Lyra McKee mural draws crowds at street art festival
A mural dedicated to Lyra McKee has appeared in central Belfast as part of a major street art festival.
The image of the murdered journalist, who was shot by a New IRA gunman in Londonderry on April 18, has been painted outside the Sunflower Pub.
The mural - spray-painted by Dublin artist Emma Blake, known as ESTR - is one of a series of street art displays forming the basis of the Hit the North Street Art Festival 2019.
This year 22 artists have taken over most of Kent Street with artwork, with people stopping to take pictures of Ms McKee's portrait over the bank holiday weekend.
Yesterday as the mural was continuing to take shape, festival curator Adam Turkington told the Belfast Telegraph that Ms Blake wanted to honour the late writer.
The image of Ms McKee (29) is painted alongside the words of a powerful letter she wrote to her 14-year-old self.
The letter, which has gained worldwide prominence since her death, spoke of her struggles growing up as a gay teenager in Northern Ireland.
It contained the touching message: "It won't always be like this. It's going to get better" - words that have gained added resonance since her murder by the terror group.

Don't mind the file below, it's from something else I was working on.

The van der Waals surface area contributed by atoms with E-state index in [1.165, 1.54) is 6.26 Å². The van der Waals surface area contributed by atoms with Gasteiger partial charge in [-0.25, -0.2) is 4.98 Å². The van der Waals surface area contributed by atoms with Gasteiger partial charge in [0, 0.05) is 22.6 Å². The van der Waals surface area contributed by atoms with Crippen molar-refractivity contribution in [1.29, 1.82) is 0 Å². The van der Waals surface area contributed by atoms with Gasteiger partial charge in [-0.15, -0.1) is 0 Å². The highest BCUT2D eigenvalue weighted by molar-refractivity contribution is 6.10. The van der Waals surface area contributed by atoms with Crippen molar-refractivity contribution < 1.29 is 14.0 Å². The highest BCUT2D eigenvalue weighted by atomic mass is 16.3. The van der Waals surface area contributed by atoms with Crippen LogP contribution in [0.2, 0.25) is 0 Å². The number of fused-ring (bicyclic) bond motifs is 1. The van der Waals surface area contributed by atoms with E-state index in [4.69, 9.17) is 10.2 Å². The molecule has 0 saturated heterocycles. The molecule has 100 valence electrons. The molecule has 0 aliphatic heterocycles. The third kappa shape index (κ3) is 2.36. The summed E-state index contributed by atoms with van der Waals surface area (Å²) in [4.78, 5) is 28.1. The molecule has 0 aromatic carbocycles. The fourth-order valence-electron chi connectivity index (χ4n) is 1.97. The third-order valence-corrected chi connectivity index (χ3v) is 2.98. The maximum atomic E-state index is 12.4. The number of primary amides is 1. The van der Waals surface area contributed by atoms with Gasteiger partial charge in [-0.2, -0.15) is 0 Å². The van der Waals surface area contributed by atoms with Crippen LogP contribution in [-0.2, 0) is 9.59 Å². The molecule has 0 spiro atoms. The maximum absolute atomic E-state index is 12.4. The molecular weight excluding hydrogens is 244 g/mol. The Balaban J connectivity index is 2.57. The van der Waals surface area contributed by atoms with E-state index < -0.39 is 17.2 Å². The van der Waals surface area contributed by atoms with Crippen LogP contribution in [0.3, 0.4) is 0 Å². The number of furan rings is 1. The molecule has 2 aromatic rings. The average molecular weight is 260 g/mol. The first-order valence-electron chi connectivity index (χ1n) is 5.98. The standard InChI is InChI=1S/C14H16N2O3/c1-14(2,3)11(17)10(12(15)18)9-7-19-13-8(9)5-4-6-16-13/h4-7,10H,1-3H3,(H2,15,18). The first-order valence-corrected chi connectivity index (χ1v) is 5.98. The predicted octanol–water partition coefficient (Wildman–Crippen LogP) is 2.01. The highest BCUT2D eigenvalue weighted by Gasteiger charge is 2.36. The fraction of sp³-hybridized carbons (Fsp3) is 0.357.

Mr Turkington said: "Emma spoke to Lyra's partner and family to get their blessing beforehand.
"One of Lyra's sisters has visited and taken photographs."
He revealed the location of the mural had been specially chosen because it faces an existing artwork produced by artist Emic, where Lyra had once posed for a photograph.
"That photograph of Lyra went all around the world after her death," Mr Turkington added.
The site is also close to St Anne's Cathedral, where the late journalist's funeral was held on April 24, when Fr Martin Magill made a powerful plea for politicians to work together.
The festival curator said the public reaction to Lyra's portrait has been positive.
He added: "I think it's really important for people. It keeps her legacy going."
The street portrait comes as pro-IRA graffiti in Londonderry's Creggan area - where Ms McKee died - was painted over with messages of positivity and inclusiveness in her honour.
Within days of her death, friends and supporters of the writer defaced an office belonging to Saoradh, believed to the political wing of the New IRA, by putting handprints on the building's walls in red paint.
Addressing this, Mr Turkington said the festival artwork was a natural progression, given how the aftermath of the journalist's death has been expressed on walls.
"Street art has its roots in activism and in anti-establishmentism, but also in finding ways to communicate with each other about things that really are hard to talk about," he said.
Mr Turkington said street art here is "all about building a shared space" and places where people can co-exist.